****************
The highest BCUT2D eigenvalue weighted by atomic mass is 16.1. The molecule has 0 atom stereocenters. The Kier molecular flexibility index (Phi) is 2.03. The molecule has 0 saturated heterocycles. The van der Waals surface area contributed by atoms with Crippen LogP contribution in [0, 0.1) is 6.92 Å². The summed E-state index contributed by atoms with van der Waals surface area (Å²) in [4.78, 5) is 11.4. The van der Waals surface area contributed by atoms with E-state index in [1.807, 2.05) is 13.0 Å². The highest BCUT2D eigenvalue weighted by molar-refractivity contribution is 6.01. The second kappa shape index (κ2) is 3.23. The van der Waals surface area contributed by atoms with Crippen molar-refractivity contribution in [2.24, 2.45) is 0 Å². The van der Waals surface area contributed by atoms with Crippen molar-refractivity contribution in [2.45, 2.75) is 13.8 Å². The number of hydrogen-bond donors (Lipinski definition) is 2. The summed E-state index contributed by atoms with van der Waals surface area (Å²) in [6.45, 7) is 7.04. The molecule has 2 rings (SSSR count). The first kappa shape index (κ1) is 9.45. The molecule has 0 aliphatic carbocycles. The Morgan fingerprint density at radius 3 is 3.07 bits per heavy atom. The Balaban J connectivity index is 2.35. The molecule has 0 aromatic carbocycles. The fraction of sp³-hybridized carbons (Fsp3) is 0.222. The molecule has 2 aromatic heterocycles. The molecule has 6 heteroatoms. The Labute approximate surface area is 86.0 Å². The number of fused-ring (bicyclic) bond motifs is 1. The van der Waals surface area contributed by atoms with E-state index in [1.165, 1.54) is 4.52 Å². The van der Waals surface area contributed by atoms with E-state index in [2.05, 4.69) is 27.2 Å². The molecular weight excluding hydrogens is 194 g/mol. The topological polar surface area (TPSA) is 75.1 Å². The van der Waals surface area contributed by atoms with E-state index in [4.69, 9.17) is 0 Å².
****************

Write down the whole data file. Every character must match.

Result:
The highest BCUT2D eigenvalue weighted by atomic mass is 16.1. The molecule has 0 atom stereocenters. The Kier molecular flexibility index (Phi) is 2.03. The molecule has 0 saturated heterocycles. The van der Waals surface area contributed by atoms with Crippen LogP contribution in [0, 0.1) is 6.92 Å². The summed E-state index contributed by atoms with van der Waals surface area (Å²) in [4.78, 5) is 11.4. The van der Waals surface area contributed by atoms with E-state index in [1.807, 2.05) is 13.0 Å². The highest BCUT2D eigenvalue weighted by molar-refractivity contribution is 6.01. The second kappa shape index (κ2) is 3.23. The van der Waals surface area contributed by atoms with Crippen molar-refractivity contribution in [2.24, 2.45) is 0 Å². The van der Waals surface area contributed by atoms with Crippen molar-refractivity contribution in [2.45, 2.75) is 13.8 Å². The number of hydrogen-bond donors (Lipinski definition) is 2. The summed E-state index contributed by atoms with van der Waals surface area (Å²) in [6.45, 7) is 7.04. The molecule has 2 rings (SSSR count). The first kappa shape index (κ1) is 9.45. The molecule has 0 aliphatic carbocycles. The Morgan fingerprint density at radius 3 is 3.07 bits per heavy atom. The Balaban J connectivity index is 2.35. The molecule has 0 aromatic carbocycles. The fraction of sp³-hybridized carbons (Fsp3) is 0.222. The molecule has 2 aromatic heterocycles. The molecule has 6 heteroatoms. The Labute approximate surface area is 86.0 Å². The number of fused-ring (bicyclic) bond motifs is 1. The van der Waals surface area contributed by atoms with E-state index in [1.165, 1.54) is 4.52 Å². The van der Waals surface area contributed by atoms with E-state index in [2.05, 4.69) is 27.2 Å². The molecular weight excluding hydrogens is 194 g/mol. The topological polar surface area (TPSA) is 75.1 Å². The van der Waals surface area contributed by atoms with E-state index in [4.69, 9.17) is 0 Å².